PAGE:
What Are You Reading? Glen Harrison

Glen Harrison is a referee with US Rowing.  He is also a member of the Rock City Rowing Club that rows out of a boathouse at Two Rivers Park in west Little Rock.  In addition to rowing, he teaches courses at the LifeQuest of Arkansas Adult Education Program at Second Presbyterian Church and is the Vice President of the Arkansas Chapter of the Fulbright Association.

What are you reading at the moment?

My background and education are in Geography.  The German naturalist and explorer Alexander Von Humboldt (1769 – 1859) is known as one of the fathers of modern geography.  I am currently reading Andrea Wulf’s The Invention of Nature: Alexander Vol Humboldt’s New World.

Wulf’s biography of Humboldt provides a vivid picture of Humboldt’s explorations in Europe, Latin American, the United States, and Russia.  In his travel, Humboldt made extensive observations of nature and human activities and collected samples of plants, animals, and rocks.  He was the first scientist to propose the idea of climate zones based on elevation and developed the concept of isotherms (lines of equal temperature).  His ideas about human activities’ impact on climate and vegetation became the foundation for environmental studies.

Humboldt was the Carl Sagan of his time.  His lectures and publications, such as the Cosmos series, focused on the interconnection of nature and humans.  His audiences and readers included the scientific community and the general public. Humboldt’s ideas influenced and inspired scholars, scientists, and politicians during his life and for generations to come, including Thomas Jefferson, Simon Bolivar, Charles Darwin, Henry David Thoreau, John Muir, and George Perkins Marsh.  I would recommend The Invention of Nature to anyone who is interested in climate change, environmentalism, and the natural sciences.  It is a great read.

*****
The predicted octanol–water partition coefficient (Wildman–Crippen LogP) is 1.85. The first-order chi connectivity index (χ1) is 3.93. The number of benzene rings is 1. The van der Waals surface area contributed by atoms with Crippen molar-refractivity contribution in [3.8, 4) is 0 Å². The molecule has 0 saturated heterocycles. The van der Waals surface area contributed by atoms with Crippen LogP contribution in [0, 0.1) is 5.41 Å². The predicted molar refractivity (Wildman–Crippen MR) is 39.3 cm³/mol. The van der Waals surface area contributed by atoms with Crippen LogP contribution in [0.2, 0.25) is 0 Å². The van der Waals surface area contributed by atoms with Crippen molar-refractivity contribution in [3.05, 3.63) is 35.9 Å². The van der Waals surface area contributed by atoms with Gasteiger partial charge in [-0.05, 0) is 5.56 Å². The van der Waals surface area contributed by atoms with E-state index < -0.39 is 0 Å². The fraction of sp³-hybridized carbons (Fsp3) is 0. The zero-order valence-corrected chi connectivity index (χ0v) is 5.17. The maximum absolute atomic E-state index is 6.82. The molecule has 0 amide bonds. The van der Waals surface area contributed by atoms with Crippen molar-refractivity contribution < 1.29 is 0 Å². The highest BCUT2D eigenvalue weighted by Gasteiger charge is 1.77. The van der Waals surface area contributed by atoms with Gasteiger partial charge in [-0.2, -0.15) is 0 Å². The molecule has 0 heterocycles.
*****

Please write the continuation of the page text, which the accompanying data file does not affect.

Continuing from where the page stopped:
What book or other media do you keep coming back to again and again?

My passion in life is rowing.  I love practicing, competing, helping others learn to row, and working as a US Rowing Referee at regattas.  Rowing is a sport that involves physical strength, coordination among the rowers, and a total trust in your teammates. The University of Arkansas at Little Rock and Ouachita Baptist University have recently formed rowing clubs.

The book I come back to time and time again is The Boys in the Boat: Nine Americans and Their Epic Quest for Gold at the 1936 Berlin Olympics by Daniel James Brown.  Most Americans remember Jesse Owens winning four gold medals in the 1936 Olympics.  An American team also took the gold in the men’s eight rowing competition in the 1936 Olympics.   This book recounts the long road from the formation, practices, and regatta competitions of the University of Washington rowing team that led to the 1936 Olympics.

The thing I love about “Boys in the Boat” is that it focuses on the process of taking a group of individuals and gradually molding them into a team of young men who have total trust in each other.  The process of team building includes years of practice, working on the right combination of rowers at the right position, and building trust.  Al Ulbrickson, the University of Washington Crew Coach, was responsible for developing this winning team.  The other person who plays a key role in this story is George Pocock, a pioneer in the design and bulidng of rowing shells.  His creative designs helped advance the sport of rowing in the United States.  Pocock’s wisdom went beyond the creation of rowing shells.  He contributed greatly to helping develop the mental state for team building.  The company that Pocock founded continues to make rowing shells today.  On a recent trip to Seattle, Washington, I went to the University of Washington Crew Boathouse.  The rowing shell that was used in the 1936 Olympics is proudly displayed at the boathouse, along with a uniform and gold medal from the competition.

What role has reading played in your life?

Reading provides me with new knowledge, generates new ideas, and takes me on trips around the world and even to other galaxies.

 

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All branches and buildings of the Central Arkansas Library System will close at 5pm today, Saturday, December 7.